What does fix it is duplicating all the keys, once for before the animation starts and once for after it finishes, so the handles are pointing in the right directions, like this:
(well, I should only need 2 keys per channel to give the bezier curves enough to work themselves out within the frames I care about, but duplicating all of them is easier)
I was just hoping that there was some way to tell Blender that the animation should loop nicely so it can work out the handle directions by looking for keys across the frame boundary, but it’s looking like that’s not the case! It does seem like something that would be genuinely useful and dead easy to implement, unless I’m missing something. Perhaps I should write some addon to do the duplication automatically, as it’s getting to be a pain duplicating keys every time I make a change to the 1st, 2nd, 2nd to last or last key in a channel!
Thanks for all the responses so far!
You can fix this manually (and simply) by editing the key handles at either the start and end frame, and then duplicating that edited handle to the other end of the loop. You’ll find that for start frames, the trailing handle orientation is preserved, and for the end key the leading orientation is preserved, even without additional leading or trailing keys:
To create loops within larger-period F-curves (like your last image post), you can insert keyframes at one of those points, edit the handle orientation if needed, and then dupe to the other loop end.
If you’re using these animations as NLA strips, you need not create start and end keyframes (as long as the curves at these points are identical), but instead can edit the NLA strip to start and end at appropriate frames. These single-cycle strips can then be duplicated to create continuing loops.
I realize that managing loops can involve a fair amount of manual work, but keep in mind that loops are only one kind among many different types of animation, so coding an auto-loop capability adds a lot of work for something that may not be used all that often, and can be done manually without a lot of hassles anyway. There are also a lot of choices that need be made when creating loops that would make a function more than a little complex to code for full automation – for example, do the handles at the loop boundaries need some adjustment to perfectly preserve the motion flow through the loop? They often do, and it’s best done by the animator, not an algorithm.
Ah, well I’m actually a programmer rather than an animator, so that’s probably why I’m looking for an algorithmic solution rather than an artistic one I trust my ability to code smooth motion far more than my ability to manually create it!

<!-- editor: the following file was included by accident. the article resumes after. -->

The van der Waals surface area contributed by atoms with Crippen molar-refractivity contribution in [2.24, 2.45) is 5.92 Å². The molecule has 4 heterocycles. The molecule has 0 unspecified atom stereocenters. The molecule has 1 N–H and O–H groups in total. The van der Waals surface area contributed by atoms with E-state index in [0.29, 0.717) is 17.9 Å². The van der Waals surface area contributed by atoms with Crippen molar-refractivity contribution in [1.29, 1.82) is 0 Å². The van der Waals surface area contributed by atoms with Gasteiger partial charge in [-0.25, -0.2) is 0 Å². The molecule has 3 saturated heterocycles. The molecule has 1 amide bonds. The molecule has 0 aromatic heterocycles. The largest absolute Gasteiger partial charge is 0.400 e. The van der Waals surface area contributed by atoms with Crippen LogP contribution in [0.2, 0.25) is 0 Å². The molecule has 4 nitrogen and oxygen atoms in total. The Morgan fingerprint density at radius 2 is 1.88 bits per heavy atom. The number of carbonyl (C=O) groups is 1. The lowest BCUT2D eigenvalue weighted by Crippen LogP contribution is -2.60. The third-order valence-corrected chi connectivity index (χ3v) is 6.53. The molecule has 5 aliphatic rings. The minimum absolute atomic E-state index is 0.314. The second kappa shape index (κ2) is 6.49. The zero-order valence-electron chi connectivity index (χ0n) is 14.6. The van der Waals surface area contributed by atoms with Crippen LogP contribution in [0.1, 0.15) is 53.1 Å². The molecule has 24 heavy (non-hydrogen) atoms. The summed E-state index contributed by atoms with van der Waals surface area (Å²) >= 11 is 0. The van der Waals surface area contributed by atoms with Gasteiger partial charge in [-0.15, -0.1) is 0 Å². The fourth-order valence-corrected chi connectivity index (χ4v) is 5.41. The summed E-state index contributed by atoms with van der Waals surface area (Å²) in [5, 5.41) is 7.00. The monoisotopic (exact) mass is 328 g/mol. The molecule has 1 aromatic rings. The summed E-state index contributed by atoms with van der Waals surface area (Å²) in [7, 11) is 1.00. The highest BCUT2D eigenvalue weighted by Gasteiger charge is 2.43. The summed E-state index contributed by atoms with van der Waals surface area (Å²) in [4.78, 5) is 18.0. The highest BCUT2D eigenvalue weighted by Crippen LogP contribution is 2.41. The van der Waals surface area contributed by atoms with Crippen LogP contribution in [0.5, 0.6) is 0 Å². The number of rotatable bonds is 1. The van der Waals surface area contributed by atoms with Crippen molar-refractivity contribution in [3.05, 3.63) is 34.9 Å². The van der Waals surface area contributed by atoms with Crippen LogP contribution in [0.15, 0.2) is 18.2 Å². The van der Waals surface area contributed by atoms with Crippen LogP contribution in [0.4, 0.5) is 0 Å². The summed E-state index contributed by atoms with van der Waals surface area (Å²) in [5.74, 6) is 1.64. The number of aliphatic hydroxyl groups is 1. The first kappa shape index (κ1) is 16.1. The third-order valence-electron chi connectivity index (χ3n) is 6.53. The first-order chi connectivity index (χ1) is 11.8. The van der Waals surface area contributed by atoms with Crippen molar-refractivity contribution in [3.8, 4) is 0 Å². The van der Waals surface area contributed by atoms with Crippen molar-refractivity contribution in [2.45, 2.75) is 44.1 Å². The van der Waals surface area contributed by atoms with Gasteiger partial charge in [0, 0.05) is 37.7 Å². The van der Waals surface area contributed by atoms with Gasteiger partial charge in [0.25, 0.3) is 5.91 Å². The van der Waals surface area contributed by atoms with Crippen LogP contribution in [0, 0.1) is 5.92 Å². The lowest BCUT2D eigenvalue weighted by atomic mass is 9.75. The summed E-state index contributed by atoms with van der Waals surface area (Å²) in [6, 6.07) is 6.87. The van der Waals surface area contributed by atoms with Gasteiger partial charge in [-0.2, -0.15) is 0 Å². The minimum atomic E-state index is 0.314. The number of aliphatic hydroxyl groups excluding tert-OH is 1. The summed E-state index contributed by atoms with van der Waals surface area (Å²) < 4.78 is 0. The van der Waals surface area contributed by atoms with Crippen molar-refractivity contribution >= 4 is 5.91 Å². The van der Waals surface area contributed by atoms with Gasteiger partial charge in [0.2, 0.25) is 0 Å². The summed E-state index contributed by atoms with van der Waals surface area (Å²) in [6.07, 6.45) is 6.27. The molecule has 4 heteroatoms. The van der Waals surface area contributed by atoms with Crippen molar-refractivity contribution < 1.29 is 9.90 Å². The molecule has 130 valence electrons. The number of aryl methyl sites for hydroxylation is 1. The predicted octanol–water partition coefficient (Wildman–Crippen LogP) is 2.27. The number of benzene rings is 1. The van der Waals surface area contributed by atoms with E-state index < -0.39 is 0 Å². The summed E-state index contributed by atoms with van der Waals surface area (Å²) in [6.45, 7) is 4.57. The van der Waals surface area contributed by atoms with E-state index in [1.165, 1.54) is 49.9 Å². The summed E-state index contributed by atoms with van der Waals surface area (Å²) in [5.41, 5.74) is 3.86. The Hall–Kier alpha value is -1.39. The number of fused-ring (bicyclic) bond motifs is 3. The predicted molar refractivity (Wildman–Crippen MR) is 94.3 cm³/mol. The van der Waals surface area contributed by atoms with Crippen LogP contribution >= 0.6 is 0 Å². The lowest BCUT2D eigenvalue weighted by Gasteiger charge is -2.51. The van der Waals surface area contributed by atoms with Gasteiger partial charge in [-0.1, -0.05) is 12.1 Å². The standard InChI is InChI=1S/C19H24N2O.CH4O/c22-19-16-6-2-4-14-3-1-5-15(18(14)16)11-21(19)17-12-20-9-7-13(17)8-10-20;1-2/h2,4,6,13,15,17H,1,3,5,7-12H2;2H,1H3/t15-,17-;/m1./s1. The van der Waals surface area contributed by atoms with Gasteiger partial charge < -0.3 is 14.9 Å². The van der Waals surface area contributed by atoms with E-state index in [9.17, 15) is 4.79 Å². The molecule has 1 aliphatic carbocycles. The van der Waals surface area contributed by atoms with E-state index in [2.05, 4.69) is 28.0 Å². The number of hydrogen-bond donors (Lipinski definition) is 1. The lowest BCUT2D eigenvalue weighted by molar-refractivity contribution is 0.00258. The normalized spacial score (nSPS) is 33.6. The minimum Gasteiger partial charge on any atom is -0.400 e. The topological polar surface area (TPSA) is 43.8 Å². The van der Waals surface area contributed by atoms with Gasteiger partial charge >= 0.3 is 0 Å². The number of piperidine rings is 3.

So are you saying you hand-edited the keys on the first and last frames in your example? I see how that makes sure there isn’t a jump in position, or in velocity if you also duplicate the handles, but isn’t that effectively putting a control point in between two other control points needlessly? I mean, you wouldn’t put one between the 2nd and 3rd control points in your example because that would make it harder to edit them, the same way putting keys on every frame would. I don’t understand why the first and last frames are done differently. Also would you ever edit one of them and not the other, or would you always just copy and paste one over the other? I’m not criticising your answer at all, I’m just genuinely curious as to why looping animations are done this way. If having some “auto loop” addon would benefit more people than just myself, I could certainly look into writing one.
The image posted illustrates what might be called a “hard-keyed” loop, since you were commenting on needing leading & trailing keys in some cases where the loop boundaries fall where no keys normally exist. It’s mainly to show how the handle orientation can be duplicated with the key, to avoid the issues you mentioned earlier. This limits the need for keys to only the loop frames, but isn’t the only way to do it.
Much depends on how your loop will be used. If for example you have a need for a fully keyframe-defined loop, then you can use the method in the example. In other circumstances, editing an NLA strip might be better, and start/end keys might not be needed. Other “looping” animations might be able to use the Cycles F-curve modifier.
My “formal” conception of a loop is a sequence that has a discrete keyframe structure with start & end keys, like that shown. It’s used in situations like game tech where the animation is best defined in a number of discrete and well-defined keys. But it’s by no means the only way to create looping or cycling animation.
Ok, I see what you’re saying. Thanks for the pointers to NLA strips and cycles modifiers; I had a quick look and they definitely seem like useful tools. I think an addon like I described would also be useful though so I think I’m going to investigate that, even if nobody else would use it
Thanks for all the advice!
An add-on would be useful no doubt, and that’s a better avenue to such a tool, as most add-ons are rather special-purpose thingamajigs. One of the great things about Bender is its open architecture that allows development of such niche capabilities by enthusiastic users. I did the same with BLenses way back in 2.4x.